Like a C corporation, an S Corporation, often known as a subchapter S corporation is a separate business entity from the S corporation’s owners for both legal and tax purposes.  Unlike C corporations, the IRS has put in place certain restrictions for what types of businesses can be S corporations and limitations on who can be shareholders or members of S Corporations.

(1) S corporations must be domestic corporations; (2) S corporations can only issue one class of stock; (3) the stock of an S Corporation can only be owned by individuals, estates and certain types of trusts; S corporations may not have owners who are partnerships, corporations or non-resident alien shareholders, (4) S corporations may not have more than 100 shareholders; and (4) S corporations may not be an ineligible corporation (i.e. certain financial institutions, insurance companies and domestic international sales corporations).  The S corporation business structure is an attractive business form to many small business owners because income and losses can be passed through to individual shareholders of the S corporation and included on a shareholder of an S corporation’s individual tax returns.  The pass through nature of an S corporation allows S corporation shareholders to avoid the double taxation that is inherent with a C corporation.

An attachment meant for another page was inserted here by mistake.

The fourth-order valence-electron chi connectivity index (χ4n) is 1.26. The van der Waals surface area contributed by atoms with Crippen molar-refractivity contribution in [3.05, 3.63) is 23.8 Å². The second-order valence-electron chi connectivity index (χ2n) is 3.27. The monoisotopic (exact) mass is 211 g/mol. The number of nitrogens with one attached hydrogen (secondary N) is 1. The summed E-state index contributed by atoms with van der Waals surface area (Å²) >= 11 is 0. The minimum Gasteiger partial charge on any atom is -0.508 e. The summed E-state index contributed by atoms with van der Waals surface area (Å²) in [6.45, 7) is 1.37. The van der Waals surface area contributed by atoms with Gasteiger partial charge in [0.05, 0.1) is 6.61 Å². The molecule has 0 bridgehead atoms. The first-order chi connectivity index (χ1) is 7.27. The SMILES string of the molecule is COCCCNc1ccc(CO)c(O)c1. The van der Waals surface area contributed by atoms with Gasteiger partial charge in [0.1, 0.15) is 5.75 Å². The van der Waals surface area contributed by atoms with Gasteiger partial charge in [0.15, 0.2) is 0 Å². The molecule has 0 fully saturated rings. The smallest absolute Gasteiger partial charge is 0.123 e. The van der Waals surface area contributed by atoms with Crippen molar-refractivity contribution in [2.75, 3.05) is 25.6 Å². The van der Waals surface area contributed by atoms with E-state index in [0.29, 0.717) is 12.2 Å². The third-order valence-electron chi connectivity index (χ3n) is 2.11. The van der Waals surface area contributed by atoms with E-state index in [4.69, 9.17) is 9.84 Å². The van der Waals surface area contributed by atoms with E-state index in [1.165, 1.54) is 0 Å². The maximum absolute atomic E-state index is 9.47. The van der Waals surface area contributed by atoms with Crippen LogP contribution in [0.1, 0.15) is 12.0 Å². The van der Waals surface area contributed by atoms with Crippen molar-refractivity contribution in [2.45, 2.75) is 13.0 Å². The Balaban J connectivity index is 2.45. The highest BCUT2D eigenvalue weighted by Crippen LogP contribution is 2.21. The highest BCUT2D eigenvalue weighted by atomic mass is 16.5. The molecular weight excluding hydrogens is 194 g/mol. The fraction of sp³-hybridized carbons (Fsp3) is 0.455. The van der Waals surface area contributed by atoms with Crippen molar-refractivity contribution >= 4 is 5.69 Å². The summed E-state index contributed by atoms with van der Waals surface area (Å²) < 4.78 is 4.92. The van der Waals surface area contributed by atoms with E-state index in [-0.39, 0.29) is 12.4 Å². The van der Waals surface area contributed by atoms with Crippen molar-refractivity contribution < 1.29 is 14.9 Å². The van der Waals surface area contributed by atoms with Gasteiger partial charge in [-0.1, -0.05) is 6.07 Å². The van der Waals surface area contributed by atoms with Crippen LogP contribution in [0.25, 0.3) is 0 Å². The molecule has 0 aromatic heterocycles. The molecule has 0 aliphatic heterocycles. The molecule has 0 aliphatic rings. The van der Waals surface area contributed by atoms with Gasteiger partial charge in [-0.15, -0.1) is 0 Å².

To become an S corporation (for entity and tax purposes) the S corporation shareholders must file as a C corporation, follow all corporate formalities for a C corporation and then make an S election by having all shareholders of the S corporation sign and file Tax Form 2533 with the IRS prior to the first two months and fifteen days of the beginning of the tax year in which the S corporation election is to take effect.

Note that an LLC may also have S corporation tax status, but will remain a limited liability company from a legal standpoint.  One of the biggest advantages of S corporation tax status is that while members of an LLC are subject to employment taxes on the entire net income of the business, only the wages of the S corporation shareholder/member who is an employee of the S corporation are subject to employment taxes.  The remaining income of the S corporation is paid to the member or shareholder of the S corporation  as a distribution from the S corporation, which is generally taxed at a lower tax rate, if taxed at all.

Note that any shareholder or member of an S corporation who works for the S corporation must pay him or herself reasonable compensation for his or her work done in the capacity as an employee of the Corporation.  What constitutes a “reasonable salary” for an employee of an S corporation is scrutinized carefully by the IRS.  Another benefit of S corporation status is that owners of S corporations that do not have inventory can use the cash method of accounting, which is simpler than the accrual method in that income is taxable when received by the S corporation and expenses are deductible when paid to the S corporation.   A business that is thinking about S corporation status should talk to the company’s accountant to determine whether an S corporation tax classification would be beneficial for the business.